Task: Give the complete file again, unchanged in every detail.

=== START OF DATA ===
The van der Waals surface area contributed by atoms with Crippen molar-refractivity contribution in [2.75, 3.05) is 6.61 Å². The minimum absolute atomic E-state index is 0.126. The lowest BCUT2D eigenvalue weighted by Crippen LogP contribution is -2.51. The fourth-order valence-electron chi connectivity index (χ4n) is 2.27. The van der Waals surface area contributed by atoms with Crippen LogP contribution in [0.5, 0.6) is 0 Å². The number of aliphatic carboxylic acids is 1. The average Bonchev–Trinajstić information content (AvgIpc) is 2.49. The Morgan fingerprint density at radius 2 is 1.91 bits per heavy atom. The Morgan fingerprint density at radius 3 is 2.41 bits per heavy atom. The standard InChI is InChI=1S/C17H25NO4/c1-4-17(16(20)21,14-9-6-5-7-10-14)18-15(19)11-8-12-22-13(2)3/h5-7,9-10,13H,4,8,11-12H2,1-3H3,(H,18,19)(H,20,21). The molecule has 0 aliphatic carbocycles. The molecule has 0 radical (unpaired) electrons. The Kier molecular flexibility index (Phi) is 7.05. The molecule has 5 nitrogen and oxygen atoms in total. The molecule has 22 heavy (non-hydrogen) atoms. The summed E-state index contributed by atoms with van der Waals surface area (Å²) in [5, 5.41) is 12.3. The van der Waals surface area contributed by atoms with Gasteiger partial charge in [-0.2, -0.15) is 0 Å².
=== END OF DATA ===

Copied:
The van der Waals surface area contributed by atoms with Crippen molar-refractivity contribution in [2.75, 3.05) is 6.61 Å². The minimum absolute atomic E-state index is 0.126. The lowest BCUT2D eigenvalue weighted by Crippen LogP contribution is -2.51. The fourth-order valence-electron chi connectivity index (χ4n) is 2.27. The van der Waals surface area contributed by atoms with Crippen LogP contribution in [0.5, 0.6) is 0 Å². The number of aliphatic carboxylic acids is 1. The average Bonchev–Trinajstić information content (AvgIpc) is 2.49. The Morgan fingerprint density at radius 2 is 1.91 bits per heavy atom. The Morgan fingerprint density at radius 3 is 2.41 bits per heavy atom. The standard InChI is InChI=1S/C17H25NO4/c1-4-17(16(20)21,14-9-6-5-7-10-14)18-15(19)11-8-12-22-13(2)3/h5-7,9-10,13H,4,8,11-12H2,1-3H3,(H,18,19)(H,20,21). The molecule has 0 aliphatic carbocycles. The molecule has 0 radical (unpaired) electrons. The Kier molecular flexibility index (Phi) is 7.05. The molecule has 5 nitrogen and oxygen atoms in total. The molecule has 22 heavy (non-hydrogen) atoms. The summed E-state index contributed by atoms with van der Waals surface area (Å²) in [5, 5.41) is 12.3. The van der Waals surface area contributed by atoms with Gasteiger partial charge in [-0.2, -0.15) is 0 Å².